Donna Mae Mims wanted to be behind the steering wheel when friends said goodbye to the woman who made history when she became the first female to win the Sports Car Club of America championship in 1963.
On Monday, a standing-room-only crowd bid farewell to Mims — in her signature pink outfit — as she sat in the driver's seat of her beloved pink 1979 Corvette for a final time at Beinhauer's funeral home in Peters, Washington County.
"They got it in, though I don't know how," said Don Baker, a close friend. "The doors only allowed about an inch and a half on either side."
Mims, 82, of Bridgeville died Tuesday of a stroke. She was known as the "Pink Lady" of sports car racing for her signature color — blonde hair dyed pink and "Think Pink" emblazoned across her cars. Her favorite car had a portrait of Marilyn Monroe on the hood.
Mims, who grew up in Dormont, was introduced to racing after she and her former husband bought a Corvette. He wouldn't let her paint it pink, so she put what would become her motto — "Think Pink" — on the side. When the two split, she kept his name, the car and a love of racing, Baker said.
"People always ask me if all this pink talk is a gag or a publicity stunt. Absolutely not. I just happen to like pink — I feel pink. It's a girl color, and I'm a girl," Mims told Vintage Motorsport Magazine in 2005.
After she retired from racing in the 1970s, she helped start the Steeltown Corvette Club and the Three Rivers Corvette Club, while volunteering with the Sports Car Club of America and the Corvette Club of Western Pennsylvania.
She worked for Yenko Chevrolet and Yenko Sports Car division, said Tom Clary, president of the Yenko Sports Car Club.
About 40 Corvettes — Mims' favorite car — took part in the funeral procession from Beinhauer's to a post-service luncheon.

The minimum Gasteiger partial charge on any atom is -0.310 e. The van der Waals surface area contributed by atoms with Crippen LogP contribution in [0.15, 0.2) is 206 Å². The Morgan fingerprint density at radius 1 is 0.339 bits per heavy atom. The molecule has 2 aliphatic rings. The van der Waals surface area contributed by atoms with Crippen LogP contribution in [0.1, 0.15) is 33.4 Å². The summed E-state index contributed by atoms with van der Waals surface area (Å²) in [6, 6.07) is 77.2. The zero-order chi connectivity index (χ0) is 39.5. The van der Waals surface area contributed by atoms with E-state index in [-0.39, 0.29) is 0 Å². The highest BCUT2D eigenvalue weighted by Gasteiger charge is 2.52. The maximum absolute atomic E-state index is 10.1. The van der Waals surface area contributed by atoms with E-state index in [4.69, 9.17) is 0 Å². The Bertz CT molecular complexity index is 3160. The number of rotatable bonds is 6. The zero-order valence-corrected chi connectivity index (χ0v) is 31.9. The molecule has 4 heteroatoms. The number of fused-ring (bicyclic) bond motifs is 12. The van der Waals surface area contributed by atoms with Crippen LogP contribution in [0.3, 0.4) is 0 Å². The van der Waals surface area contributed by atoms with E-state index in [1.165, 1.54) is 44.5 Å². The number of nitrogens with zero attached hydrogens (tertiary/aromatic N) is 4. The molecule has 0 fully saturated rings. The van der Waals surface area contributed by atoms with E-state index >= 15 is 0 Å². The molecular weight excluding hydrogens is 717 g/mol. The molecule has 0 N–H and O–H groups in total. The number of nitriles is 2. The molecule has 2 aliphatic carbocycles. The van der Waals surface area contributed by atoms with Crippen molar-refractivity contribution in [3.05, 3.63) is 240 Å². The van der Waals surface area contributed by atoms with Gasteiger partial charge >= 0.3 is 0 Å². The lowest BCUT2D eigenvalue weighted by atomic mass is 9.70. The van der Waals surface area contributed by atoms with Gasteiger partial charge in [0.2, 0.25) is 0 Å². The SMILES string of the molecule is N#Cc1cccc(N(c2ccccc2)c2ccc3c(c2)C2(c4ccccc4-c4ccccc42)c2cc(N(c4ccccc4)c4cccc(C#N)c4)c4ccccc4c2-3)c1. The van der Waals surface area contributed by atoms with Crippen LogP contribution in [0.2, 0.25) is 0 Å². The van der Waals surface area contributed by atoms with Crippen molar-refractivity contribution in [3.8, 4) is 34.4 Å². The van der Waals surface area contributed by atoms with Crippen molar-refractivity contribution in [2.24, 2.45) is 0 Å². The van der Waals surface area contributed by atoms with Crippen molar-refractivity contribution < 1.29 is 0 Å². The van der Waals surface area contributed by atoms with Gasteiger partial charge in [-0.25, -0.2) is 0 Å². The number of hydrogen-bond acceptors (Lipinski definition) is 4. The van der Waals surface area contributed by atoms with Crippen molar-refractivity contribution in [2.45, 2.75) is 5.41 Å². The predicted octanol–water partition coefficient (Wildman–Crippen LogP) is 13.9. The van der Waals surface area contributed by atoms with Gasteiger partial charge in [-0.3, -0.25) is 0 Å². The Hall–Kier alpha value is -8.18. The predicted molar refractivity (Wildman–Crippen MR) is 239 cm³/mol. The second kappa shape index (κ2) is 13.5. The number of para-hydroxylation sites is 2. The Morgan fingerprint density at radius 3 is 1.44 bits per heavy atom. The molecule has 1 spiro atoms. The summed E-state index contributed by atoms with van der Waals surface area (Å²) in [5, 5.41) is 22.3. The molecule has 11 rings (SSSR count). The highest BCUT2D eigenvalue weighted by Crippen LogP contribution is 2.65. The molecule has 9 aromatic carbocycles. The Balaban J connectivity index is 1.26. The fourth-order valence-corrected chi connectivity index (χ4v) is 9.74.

Baker said Mims will be cremated. Some of her ashes will be placed in the North Hills cemetery plot of a favorite uncle, some at the finish line of the old Cumberland Airport race site and some at the Beaver Run Race Track.
The Corvette may be donated to the National Corvette Musuem or to the Frick Museum, Baker said. But Baker said Mims' life was about more than racing, made evident by a stranger's story offered at the funeral service.
The man recalled biking through South Hills Village in 1976 when he crashed and broke his elbow. Mims came across him during one of her regular jogs and offered to help, calling the ambulance. Since he was without his identification, Mims went to his house — after ringing the wrong doorbell and scaring the neighbors — found the injured man's wallet and sat with him at the hospital, Baker said.
"He said he had never seen her again until he saw her obituary and said he had to come," Baker said. "She was a good person who was just full of life."
Dan BelBianco, executive director of the Pittsburgh Vintage Grand Prix, said about half of those at the service attended Mims' church, Mt. Lebanon United Methodist Church.
"She was more than just this crazy racer," BelBianco said. "She was a person who loved everyone and was loved."
BelBianco said he got to know Mims as a volunteer at the Grand Prix. He knew her only as the funny lady who loved pink until someone told him about Mims' racing background.
"I asked her, and she talked about it, but only in terms of telling funny stories, nothing bragging about it," he said. "She was so humble."
Mims was going to serve as the honorary race director for the Pittsburgh Vintage Grand Prix next year. BelBianco said she will be honored at the event.
In 1972, Mims organized a three-woman team to participate in the original Brook Yates' Cannonball Sea-to-Shining-Sea Memorial Trophy Dash. The race became famous in the 1981 movie starring Burt Reynolds and Farrah Fawcett. Actress Adrienne Barbeau played Mims.
The Cannonball Run was an illegal cross-country race from New York to Los Angeles, which took about 36 hours to complete.
Mims' team, in a Cadillac limousine, didn't make it to the finish line. A team member fell asleep at the wheel in Texas and flipped the car. Mims, asleep in the back seat, recalled waking up and thinking she was in a washing machine, Baker said.
The crash caused a cigar box full of money to pay speeding fines to tumble.
"It's raining money," Mims told Baker.
Mims walked away from the crash with a broken collarbone, but she feared the worst. That's because a Spanish-speaking doctor backed away while examining her. He told a translator that Mims' hands and face were both green.
The porta-potty in the car, which had been emptied at the previous pit stop, had spilled chemicals all over Mims, turning her green.
"She was happy and funny and always dressed in pink," BelBianco said.
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